Shea Emry dedicates a lot of his time and energy on not only the Movember movement, but men’s health issues in a broader sense as well. He is a star in the Canadian Football League, for the Toronto Argonauts, and has turned his star status to excellent purpose.
“Men’s health has always been front of mind,” Emry says. “I am hyper aware of my own personal physical health due to my profession. I have only recently become aware of my mental health after I accepted that I was suffering in silence. I battle with self-esteem issues, depression, and negativity, amongst others, that I balance daily.” When it comes to having a conversation about mental health or the importance of early detection, it seems far too difficult to get grown men to open up and be proactive. “The inclusion of mental health into the Movember Foundation kick-started me into telling my story of depression, and I credit the campaign for being a vessel of change for the state of masculinity in our society. When I share my story, men who are simply acquaintances feel comfortable reaching out. A friend of mine from high school recently got in touch to me to tell me he is dealing with an issue and that he didn’t know who to talk to but he felt I would understand. We spoke for the first time in 10 years, for an hour. These types of connections happen quite often and the reason is because men have expressed that they feel safe and that an open environment makes me a sounding board, without judgement of their place within the scope masculinity.”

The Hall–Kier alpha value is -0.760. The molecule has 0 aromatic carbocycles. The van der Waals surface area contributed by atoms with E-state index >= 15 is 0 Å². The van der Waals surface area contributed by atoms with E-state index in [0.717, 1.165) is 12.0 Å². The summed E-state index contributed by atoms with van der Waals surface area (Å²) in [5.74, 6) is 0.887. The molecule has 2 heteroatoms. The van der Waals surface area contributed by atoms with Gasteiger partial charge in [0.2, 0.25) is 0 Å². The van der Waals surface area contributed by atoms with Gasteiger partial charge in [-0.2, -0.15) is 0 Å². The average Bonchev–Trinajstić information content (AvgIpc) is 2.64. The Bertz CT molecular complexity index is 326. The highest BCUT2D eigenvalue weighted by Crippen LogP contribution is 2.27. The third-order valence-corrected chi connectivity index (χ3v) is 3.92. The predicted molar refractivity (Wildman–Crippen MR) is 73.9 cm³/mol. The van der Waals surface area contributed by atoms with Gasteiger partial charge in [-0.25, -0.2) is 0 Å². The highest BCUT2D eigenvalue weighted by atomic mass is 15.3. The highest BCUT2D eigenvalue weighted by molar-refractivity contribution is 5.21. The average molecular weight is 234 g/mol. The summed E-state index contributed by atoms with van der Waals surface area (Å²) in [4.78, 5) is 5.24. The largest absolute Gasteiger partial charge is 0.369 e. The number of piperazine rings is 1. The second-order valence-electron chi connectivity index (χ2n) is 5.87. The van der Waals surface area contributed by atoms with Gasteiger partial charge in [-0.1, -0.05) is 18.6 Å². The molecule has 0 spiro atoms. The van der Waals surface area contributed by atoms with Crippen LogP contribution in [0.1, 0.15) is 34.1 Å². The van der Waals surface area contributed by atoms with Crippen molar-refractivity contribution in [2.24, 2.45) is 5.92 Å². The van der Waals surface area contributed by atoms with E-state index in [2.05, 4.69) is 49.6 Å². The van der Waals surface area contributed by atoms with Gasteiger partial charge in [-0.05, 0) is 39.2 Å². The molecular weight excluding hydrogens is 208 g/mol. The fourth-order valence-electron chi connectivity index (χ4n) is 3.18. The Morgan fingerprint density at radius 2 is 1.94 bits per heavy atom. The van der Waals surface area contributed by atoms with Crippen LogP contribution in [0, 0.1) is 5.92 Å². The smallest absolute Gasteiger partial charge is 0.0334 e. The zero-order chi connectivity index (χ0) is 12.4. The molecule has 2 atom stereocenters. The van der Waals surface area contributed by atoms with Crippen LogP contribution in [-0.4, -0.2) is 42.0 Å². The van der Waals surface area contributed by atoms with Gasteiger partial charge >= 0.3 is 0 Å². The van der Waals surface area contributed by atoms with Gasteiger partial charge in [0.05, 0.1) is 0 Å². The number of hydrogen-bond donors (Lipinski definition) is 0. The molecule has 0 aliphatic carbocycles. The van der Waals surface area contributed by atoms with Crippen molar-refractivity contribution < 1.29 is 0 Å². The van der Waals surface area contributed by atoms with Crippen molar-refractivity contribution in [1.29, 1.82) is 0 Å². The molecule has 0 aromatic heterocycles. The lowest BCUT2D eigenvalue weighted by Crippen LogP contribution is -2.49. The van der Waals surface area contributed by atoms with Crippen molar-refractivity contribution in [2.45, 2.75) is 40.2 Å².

The Movember campaign is building on its successes. Researchers have developed a new test based on pinpointing a genetic “signature” that could identify prostate cancer patients who are at high risk of their cancer recurring after surgery or radiotherapy. This is a significant development that will positively impact the lives of men around the world. The results of this Movember Foundation–funded research have been published in a paper entitled “Tumour genomic and microenvironmental heterogeneity for integrated prediction of 5-year biochemical recurrence of prostate cancer: a retrospective cohort study” in one of the world’s top clinical publications, Lancet Oncology on October 13, 2014.
“I credit the campaign for being a vessel of change for the state of masculinity in our society.”
The Movember Foundation is also proud to announce $7.9-million in funding for programs through its Canadian Mental Health Initiative, which seeks to create mentally healthy workplaces, strengthen social and emotional skills in young men and boys, and reduce suicide. Three large-scale collaborative team grants with a focus on diverse populations have been awarded funding. Issues addressed include the early identification and treatment of mood and anxiety disorders in men with heart disease; the early identification and prevention of major depression in male workers; and pathways to mental wellness for indigenous boys and men in the Canadian north. The Movember Foundation has invested over $22.6-million into 27 men’s mental health and well-being projects across Canada; it’s an ongoing effort that would not have been possible without the multiple millions of dollars raised by Mo Bros and Mo Sistas during Movember.
Research demonstrates that Movember funds are having an impact, the results of which have the potential to benefit hundreds of thousands of men and their families around the world. And as Emry says, “Take a risk and reach out to someone you feel safe opening up to. Do not hold in your emotions and feelings as silence becomes toxic over time.” This battle is not over by any means, but it is good to report such significant progress.